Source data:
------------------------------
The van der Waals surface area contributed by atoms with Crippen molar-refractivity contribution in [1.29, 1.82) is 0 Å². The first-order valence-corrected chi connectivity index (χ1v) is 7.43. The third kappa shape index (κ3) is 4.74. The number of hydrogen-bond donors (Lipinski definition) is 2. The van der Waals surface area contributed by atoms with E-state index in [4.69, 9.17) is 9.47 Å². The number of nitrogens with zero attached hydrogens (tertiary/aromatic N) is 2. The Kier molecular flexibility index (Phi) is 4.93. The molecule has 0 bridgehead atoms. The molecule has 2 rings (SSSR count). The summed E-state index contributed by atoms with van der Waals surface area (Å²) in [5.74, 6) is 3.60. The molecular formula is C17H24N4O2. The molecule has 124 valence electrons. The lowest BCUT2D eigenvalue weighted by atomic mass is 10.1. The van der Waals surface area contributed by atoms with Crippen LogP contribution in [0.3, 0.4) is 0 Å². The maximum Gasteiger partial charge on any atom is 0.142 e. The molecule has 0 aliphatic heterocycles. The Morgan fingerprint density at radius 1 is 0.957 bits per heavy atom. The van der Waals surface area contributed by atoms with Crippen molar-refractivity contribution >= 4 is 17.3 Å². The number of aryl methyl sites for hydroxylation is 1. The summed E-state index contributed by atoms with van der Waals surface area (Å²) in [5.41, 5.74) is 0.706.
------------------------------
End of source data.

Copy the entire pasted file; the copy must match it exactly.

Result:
The van der Waals surface area contributed by atoms with Crippen molar-refractivity contribution in [1.29, 1.82) is 0 Å². The first-order valence-corrected chi connectivity index (χ1v) is 7.43. The third kappa shape index (κ3) is 4.74. The number of hydrogen-bond donors (Lipinski definition) is 2. The van der Waals surface area contributed by atoms with E-state index in [4.69, 9.17) is 9.47 Å². The number of nitrogens with zero attached hydrogens (tertiary/aromatic N) is 2. The Kier molecular flexibility index (Phi) is 4.93. The molecule has 0 bridgehead atoms. The molecule has 2 rings (SSSR count). The summed E-state index contributed by atoms with van der Waals surface area (Å²) in [5.74, 6) is 3.60. The molecular formula is C17H24N4O2. The molecule has 124 valence electrons. The lowest BCUT2D eigenvalue weighted by atomic mass is 10.1. The van der Waals surface area contributed by atoms with Crippen LogP contribution in [0.3, 0.4) is 0 Å². The maximum Gasteiger partial charge on any atom is 0.142 e. The molecule has 0 aliphatic heterocycles. The Morgan fingerprint density at radius 1 is 0.957 bits per heavy atom. The van der Waals surface area contributed by atoms with Crippen molar-refractivity contribution >= 4 is 17.3 Å². The number of aryl methyl sites for hydroxylation is 1. The summed E-state index contributed by atoms with van der Waals surface area (Å²) in [5.41, 5.74) is 0.706.